If you want to know how it came to be that Marcus Brigstocke became a part-time podium dancer while also working on an oil rig in Scotland, this show is definitely for you. Indeed, it is a far cry from his characteristic politicised rants and spitting style of outrage, but a refreshingly jovial tour through his rather exceptional life.
Brigstocke’s opening section showcases an impressive array of accents, from a cool Jamaican patois to charming Somerset drawl. Claiming that certain tasks are suited to certain voices, he has a laugh hopping between characters attempting various errands; while this is rather silly, it is also very entertaining. Brigstocke is astutely aware of his Radio 4 following and plays on this to toy with the unexpected. For example, he asserts that the Nigerian accent is the best voice with which to convey the unacceptability of parking tickets; necessarily, he urges us to ‘stay with him’ because he ‘just likes how it sounds’. He relishes those awkward moments between jokes, that middle-class pre-emptive wince, but quickly reassures us that no, he is not a racist and yes, we can laugh along.
He continues to play with expectations by announcing the shorthand list of ‘true’ stories that are to follow. Indeed, his claim that he smoked opium when he was fourteen certainly piqued my interest. His keen awareness of his posh background lends his stories a likeable modesty, wary as he is of claiming to have lived a hard-knock life despite the relatively dark turn of his tales. However, despite Brigstocke’s distinctive past, he has a knack of tapping into the universal pitfalls of everyday life, such as the politics of the school run or embarrassing trips to the doctor’s.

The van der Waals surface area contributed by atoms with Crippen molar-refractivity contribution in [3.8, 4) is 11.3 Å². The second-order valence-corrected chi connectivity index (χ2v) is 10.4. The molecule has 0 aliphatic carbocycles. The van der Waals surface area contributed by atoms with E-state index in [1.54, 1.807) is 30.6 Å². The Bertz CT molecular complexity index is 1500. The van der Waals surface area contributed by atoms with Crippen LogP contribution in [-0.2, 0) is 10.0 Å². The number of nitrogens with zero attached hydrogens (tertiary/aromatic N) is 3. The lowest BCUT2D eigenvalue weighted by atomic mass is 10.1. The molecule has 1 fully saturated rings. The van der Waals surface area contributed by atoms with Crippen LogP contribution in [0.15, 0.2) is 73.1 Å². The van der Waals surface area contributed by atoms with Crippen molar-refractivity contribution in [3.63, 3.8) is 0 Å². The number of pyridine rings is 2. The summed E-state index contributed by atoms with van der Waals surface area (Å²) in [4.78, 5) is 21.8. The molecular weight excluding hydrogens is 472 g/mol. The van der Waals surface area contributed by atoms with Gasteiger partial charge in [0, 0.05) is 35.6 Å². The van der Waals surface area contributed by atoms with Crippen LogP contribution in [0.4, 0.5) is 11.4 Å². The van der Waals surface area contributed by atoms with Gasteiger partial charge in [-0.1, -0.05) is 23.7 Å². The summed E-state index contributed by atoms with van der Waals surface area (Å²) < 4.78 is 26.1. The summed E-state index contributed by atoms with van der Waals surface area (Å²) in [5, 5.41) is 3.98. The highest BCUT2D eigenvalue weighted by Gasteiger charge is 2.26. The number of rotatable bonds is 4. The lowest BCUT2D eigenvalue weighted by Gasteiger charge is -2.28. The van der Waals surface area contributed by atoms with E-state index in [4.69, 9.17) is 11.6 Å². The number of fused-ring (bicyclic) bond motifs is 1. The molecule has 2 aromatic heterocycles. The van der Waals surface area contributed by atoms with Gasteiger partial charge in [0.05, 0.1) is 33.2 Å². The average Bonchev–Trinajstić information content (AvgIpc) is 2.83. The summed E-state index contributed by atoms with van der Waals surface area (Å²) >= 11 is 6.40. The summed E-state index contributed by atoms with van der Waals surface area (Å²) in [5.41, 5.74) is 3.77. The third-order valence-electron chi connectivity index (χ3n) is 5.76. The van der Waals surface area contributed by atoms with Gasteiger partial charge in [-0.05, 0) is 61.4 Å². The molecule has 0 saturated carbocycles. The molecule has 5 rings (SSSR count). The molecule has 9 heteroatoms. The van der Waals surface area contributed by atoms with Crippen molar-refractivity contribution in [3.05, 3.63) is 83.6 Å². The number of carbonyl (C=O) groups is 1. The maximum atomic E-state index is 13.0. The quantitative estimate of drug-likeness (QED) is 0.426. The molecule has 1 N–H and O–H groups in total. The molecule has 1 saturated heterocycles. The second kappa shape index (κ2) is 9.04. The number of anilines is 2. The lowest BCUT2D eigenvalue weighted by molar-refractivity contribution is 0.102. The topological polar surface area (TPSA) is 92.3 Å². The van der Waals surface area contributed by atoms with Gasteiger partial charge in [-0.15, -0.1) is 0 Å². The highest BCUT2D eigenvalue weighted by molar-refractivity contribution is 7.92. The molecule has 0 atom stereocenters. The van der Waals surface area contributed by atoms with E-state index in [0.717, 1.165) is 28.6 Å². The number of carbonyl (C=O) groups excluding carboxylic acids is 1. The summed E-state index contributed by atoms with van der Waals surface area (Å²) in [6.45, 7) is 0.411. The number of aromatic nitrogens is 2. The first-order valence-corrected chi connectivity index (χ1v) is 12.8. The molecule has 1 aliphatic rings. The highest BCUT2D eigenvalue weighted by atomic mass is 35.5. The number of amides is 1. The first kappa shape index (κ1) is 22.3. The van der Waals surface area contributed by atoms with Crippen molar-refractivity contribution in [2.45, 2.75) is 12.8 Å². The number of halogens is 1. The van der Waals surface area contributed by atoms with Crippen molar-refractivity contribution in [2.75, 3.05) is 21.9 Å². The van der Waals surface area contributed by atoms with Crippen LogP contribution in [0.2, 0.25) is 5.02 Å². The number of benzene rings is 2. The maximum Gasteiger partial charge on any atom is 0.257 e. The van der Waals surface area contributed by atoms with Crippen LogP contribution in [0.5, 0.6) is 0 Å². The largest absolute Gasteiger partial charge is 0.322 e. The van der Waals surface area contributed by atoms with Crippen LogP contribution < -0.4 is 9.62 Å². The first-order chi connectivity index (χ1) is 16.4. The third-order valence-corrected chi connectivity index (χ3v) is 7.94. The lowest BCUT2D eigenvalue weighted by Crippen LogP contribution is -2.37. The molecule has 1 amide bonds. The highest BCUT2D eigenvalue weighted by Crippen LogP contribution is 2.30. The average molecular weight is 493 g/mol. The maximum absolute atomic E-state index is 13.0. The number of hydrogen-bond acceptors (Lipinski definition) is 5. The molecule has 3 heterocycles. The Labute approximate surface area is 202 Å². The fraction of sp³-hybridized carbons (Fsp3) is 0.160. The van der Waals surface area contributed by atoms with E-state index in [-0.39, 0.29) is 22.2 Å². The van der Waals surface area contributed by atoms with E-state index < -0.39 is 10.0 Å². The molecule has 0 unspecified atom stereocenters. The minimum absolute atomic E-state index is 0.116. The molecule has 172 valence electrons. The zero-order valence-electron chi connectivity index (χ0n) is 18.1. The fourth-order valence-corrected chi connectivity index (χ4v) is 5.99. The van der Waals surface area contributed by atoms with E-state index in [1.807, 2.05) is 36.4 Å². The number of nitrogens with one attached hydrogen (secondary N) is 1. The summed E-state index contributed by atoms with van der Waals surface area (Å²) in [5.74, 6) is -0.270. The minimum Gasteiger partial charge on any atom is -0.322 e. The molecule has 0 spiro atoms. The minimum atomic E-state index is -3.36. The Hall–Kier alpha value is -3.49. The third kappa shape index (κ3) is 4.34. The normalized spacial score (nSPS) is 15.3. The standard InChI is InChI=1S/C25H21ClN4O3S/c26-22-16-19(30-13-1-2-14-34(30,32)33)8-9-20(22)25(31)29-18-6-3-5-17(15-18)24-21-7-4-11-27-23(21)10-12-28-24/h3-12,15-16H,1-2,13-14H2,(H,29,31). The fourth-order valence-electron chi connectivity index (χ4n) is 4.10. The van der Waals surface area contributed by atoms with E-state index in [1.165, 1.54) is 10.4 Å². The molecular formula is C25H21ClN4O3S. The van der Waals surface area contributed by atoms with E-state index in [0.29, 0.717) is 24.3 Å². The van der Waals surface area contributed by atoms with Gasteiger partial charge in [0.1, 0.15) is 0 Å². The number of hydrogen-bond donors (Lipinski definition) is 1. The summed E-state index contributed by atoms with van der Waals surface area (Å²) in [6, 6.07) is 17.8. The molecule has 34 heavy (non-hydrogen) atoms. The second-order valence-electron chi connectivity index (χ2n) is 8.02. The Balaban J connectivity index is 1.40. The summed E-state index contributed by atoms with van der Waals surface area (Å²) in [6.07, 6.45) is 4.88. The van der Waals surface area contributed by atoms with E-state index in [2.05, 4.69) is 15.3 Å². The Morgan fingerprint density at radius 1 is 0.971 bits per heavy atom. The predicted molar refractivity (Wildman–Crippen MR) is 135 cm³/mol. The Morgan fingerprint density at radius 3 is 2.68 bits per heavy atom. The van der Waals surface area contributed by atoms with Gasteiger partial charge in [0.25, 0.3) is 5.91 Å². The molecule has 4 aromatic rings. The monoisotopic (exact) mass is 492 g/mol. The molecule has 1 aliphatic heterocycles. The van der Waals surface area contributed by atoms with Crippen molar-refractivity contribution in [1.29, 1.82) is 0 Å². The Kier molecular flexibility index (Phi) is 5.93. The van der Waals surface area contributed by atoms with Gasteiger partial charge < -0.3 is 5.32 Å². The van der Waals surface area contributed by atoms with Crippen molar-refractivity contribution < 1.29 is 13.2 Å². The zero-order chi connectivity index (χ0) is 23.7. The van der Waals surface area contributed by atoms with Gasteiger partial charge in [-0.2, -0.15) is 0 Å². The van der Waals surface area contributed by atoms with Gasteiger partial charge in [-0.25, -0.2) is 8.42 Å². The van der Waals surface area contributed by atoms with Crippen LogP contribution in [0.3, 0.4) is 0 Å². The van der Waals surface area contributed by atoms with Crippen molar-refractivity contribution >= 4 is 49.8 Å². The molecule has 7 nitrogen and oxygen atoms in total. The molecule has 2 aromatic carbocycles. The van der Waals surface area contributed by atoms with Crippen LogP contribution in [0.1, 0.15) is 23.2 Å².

While the idea that Brigstocke was too perky to be a Goth is certainly amusing, it is this happy-go-lucky persona that established a minor flaw in the show. Indeed, some of his stories, though very funny, were so laid back that they didn’t seem to have a punchline. In fact, for me the highlight of the show was when he broke script to quickly scourge the dissolution of the NHS. In general, I hoped for a few more eruptions of this ‘new and improved’ Marcus 2.0.
Having said that, the jokes were steady and successful, and there was a very neat coherence to the act. An energetic finale was a mean feat to say the least, considering he is currently on crutches and I left in delighted disbelief that he really did make it as a resident clubber for Ministry of Sound.